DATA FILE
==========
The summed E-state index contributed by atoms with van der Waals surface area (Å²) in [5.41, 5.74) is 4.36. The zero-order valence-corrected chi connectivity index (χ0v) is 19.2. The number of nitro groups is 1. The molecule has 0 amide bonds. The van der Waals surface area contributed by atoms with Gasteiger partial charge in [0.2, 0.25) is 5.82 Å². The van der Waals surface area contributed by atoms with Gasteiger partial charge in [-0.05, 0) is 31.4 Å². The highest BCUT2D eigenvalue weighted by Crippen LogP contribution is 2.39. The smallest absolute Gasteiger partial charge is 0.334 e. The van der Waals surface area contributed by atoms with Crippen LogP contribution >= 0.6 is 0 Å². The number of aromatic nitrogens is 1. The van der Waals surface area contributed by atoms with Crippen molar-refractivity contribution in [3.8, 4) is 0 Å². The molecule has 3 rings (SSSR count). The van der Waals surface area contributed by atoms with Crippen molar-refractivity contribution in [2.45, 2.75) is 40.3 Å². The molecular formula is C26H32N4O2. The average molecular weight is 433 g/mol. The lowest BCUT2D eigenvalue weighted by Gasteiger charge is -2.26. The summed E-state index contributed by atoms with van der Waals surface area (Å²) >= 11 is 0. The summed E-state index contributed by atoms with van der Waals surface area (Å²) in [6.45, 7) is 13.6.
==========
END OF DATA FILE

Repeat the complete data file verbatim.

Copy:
The summed E-state index contributed by atoms with van der Waals surface area (Å²) in [5.41, 5.74) is 4.36. The zero-order valence-corrected chi connectivity index (χ0v) is 19.2. The number of nitro groups is 1. The molecule has 0 amide bonds. The van der Waals surface area contributed by atoms with Gasteiger partial charge in [0.2, 0.25) is 5.82 Å². The van der Waals surface area contributed by atoms with Gasteiger partial charge in [-0.05, 0) is 31.4 Å². The highest BCUT2D eigenvalue weighted by Crippen LogP contribution is 2.39. The smallest absolute Gasteiger partial charge is 0.334 e. The van der Waals surface area contributed by atoms with Crippen LogP contribution >= 0.6 is 0 Å². The number of aromatic nitrogens is 1. The van der Waals surface area contributed by atoms with Crippen molar-refractivity contribution in [3.8, 4) is 0 Å². The molecule has 3 rings (SSSR count). The van der Waals surface area contributed by atoms with Crippen molar-refractivity contribution in [2.45, 2.75) is 40.3 Å². The molecular formula is C26H32N4O2. The average molecular weight is 433 g/mol. The lowest BCUT2D eigenvalue weighted by Gasteiger charge is -2.26. The summed E-state index contributed by atoms with van der Waals surface area (Å²) >= 11 is 0. The summed E-state index contributed by atoms with van der Waals surface area (Å²) in [6.45, 7) is 13.6.